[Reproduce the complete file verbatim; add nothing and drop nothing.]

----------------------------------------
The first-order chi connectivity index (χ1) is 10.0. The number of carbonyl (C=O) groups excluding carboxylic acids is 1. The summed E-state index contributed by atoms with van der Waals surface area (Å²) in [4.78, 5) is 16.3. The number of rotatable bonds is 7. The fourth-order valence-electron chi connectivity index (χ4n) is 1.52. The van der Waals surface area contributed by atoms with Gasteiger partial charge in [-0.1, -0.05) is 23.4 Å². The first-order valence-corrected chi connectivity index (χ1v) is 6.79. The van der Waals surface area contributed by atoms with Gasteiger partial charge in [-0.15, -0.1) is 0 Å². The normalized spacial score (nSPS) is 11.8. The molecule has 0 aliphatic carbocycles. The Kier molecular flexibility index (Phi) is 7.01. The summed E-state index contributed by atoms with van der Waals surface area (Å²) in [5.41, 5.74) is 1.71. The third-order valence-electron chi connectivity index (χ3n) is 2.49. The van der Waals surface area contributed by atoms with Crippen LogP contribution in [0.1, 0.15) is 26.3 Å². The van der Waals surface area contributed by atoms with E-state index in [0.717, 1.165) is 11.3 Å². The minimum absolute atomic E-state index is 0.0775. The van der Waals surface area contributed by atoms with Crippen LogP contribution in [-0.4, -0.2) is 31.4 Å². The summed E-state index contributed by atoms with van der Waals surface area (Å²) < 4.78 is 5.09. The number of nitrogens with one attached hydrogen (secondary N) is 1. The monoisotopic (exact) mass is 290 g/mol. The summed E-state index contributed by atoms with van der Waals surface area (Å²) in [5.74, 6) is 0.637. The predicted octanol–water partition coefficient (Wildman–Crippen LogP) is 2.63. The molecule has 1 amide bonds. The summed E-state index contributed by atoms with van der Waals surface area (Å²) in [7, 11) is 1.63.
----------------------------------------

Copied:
The first-order chi connectivity index (χ1) is 10.0. The number of carbonyl (C=O) groups excluding carboxylic acids is 1. The summed E-state index contributed by atoms with van der Waals surface area (Å²) in [4.78, 5) is 16.3. The number of rotatable bonds is 7. The fourth-order valence-electron chi connectivity index (χ4n) is 1.52. The van der Waals surface area contributed by atoms with Gasteiger partial charge in [-0.1, -0.05) is 23.4 Å². The first-order valence-corrected chi connectivity index (χ1v) is 6.79. The van der Waals surface area contributed by atoms with Gasteiger partial charge in [-0.15, -0.1) is 0 Å². The normalized spacial score (nSPS) is 11.8. The molecule has 0 aliphatic carbocycles. The Kier molecular flexibility index (Phi) is 7.01. The summed E-state index contributed by atoms with van der Waals surface area (Å²) in [5.41, 5.74) is 1.71. The third-order valence-electron chi connectivity index (χ3n) is 2.49. The van der Waals surface area contributed by atoms with Crippen LogP contribution in [0.1, 0.15) is 26.3 Å². The van der Waals surface area contributed by atoms with E-state index in [0.717, 1.165) is 11.3 Å². The minimum absolute atomic E-state index is 0.0775. The van der Waals surface area contributed by atoms with Crippen LogP contribution in [-0.4, -0.2) is 31.4 Å². The summed E-state index contributed by atoms with van der Waals surface area (Å²) < 4.78 is 5.09. The number of nitrogens with one attached hydrogen (secondary N) is 1. The monoisotopic (exact) mass is 290 g/mol. The summed E-state index contributed by atoms with van der Waals surface area (Å²) in [5.74, 6) is 0.637. The predicted octanol–water partition coefficient (Wildman–Crippen LogP) is 2.63. The molecule has 1 amide bonds. The summed E-state index contributed by atoms with van der Waals surface area (Å²) in [7, 11) is 1.63.